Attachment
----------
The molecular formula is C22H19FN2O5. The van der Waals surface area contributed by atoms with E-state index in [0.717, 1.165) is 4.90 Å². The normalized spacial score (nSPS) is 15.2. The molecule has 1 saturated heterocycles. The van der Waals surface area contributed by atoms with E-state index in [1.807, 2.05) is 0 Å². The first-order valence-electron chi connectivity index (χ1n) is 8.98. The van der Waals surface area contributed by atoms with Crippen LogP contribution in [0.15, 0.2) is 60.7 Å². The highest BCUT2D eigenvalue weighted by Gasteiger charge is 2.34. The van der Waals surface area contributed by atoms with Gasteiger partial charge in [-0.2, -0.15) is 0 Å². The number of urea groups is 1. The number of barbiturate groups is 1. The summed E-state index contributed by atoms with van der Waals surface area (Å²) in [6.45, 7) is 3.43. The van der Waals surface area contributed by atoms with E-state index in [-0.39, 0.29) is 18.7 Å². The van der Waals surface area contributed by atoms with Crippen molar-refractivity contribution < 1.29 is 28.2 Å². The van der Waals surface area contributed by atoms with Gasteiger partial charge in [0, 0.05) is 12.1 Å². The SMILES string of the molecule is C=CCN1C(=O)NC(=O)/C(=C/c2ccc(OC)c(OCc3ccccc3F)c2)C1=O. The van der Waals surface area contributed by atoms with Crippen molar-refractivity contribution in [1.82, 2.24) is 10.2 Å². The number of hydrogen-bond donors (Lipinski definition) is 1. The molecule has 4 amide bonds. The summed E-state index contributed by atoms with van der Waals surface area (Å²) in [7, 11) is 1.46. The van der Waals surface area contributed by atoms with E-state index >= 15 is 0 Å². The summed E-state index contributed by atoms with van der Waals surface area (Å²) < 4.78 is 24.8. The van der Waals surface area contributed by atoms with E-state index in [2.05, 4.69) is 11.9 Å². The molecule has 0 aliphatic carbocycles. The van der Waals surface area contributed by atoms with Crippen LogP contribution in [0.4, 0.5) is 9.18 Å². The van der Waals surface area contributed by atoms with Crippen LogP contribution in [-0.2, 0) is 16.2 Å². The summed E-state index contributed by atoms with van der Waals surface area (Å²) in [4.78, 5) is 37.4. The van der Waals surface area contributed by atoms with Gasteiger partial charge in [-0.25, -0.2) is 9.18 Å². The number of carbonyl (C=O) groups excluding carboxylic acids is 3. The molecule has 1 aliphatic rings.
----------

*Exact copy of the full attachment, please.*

The molecular formula is C22H19FN2O5. The van der Waals surface area contributed by atoms with E-state index in [0.717, 1.165) is 4.90 Å². The normalized spacial score (nSPS) is 15.2. The molecule has 1 saturated heterocycles. The van der Waals surface area contributed by atoms with E-state index in [1.807, 2.05) is 0 Å². The first-order valence-electron chi connectivity index (χ1n) is 8.98. The van der Waals surface area contributed by atoms with Crippen LogP contribution in [0.15, 0.2) is 60.7 Å². The highest BCUT2D eigenvalue weighted by Gasteiger charge is 2.34. The van der Waals surface area contributed by atoms with Gasteiger partial charge in [-0.2, -0.15) is 0 Å². The number of urea groups is 1. The number of barbiturate groups is 1. The summed E-state index contributed by atoms with van der Waals surface area (Å²) in [6.45, 7) is 3.43. The van der Waals surface area contributed by atoms with E-state index in [-0.39, 0.29) is 18.7 Å². The van der Waals surface area contributed by atoms with Crippen molar-refractivity contribution < 1.29 is 28.2 Å². The van der Waals surface area contributed by atoms with Gasteiger partial charge in [0, 0.05) is 12.1 Å². The SMILES string of the molecule is C=CCN1C(=O)NC(=O)/C(=C/c2ccc(OC)c(OCc3ccccc3F)c2)C1=O. The van der Waals surface area contributed by atoms with Crippen molar-refractivity contribution in [1.82, 2.24) is 10.2 Å². The number of hydrogen-bond donors (Lipinski definition) is 1. The molecule has 4 amide bonds. The summed E-state index contributed by atoms with van der Waals surface area (Å²) in [7, 11) is 1.46. The van der Waals surface area contributed by atoms with E-state index >= 15 is 0 Å². The summed E-state index contributed by atoms with van der Waals surface area (Å²) < 4.78 is 24.8. The van der Waals surface area contributed by atoms with E-state index in [2.05, 4.69) is 11.9 Å². The molecule has 0 aliphatic carbocycles. The van der Waals surface area contributed by atoms with Crippen LogP contribution in [0.4, 0.5) is 9.18 Å². The van der Waals surface area contributed by atoms with Crippen LogP contribution in [-0.2, 0) is 16.2 Å². The summed E-state index contributed by atoms with van der Waals surface area (Å²) in [4.78, 5) is 37.4. The van der Waals surface area contributed by atoms with Gasteiger partial charge in [-0.25, -0.2) is 9.18 Å². The number of carbonyl (C=O) groups excluding carboxylic acids is 3. The molecule has 1 aliphatic rings.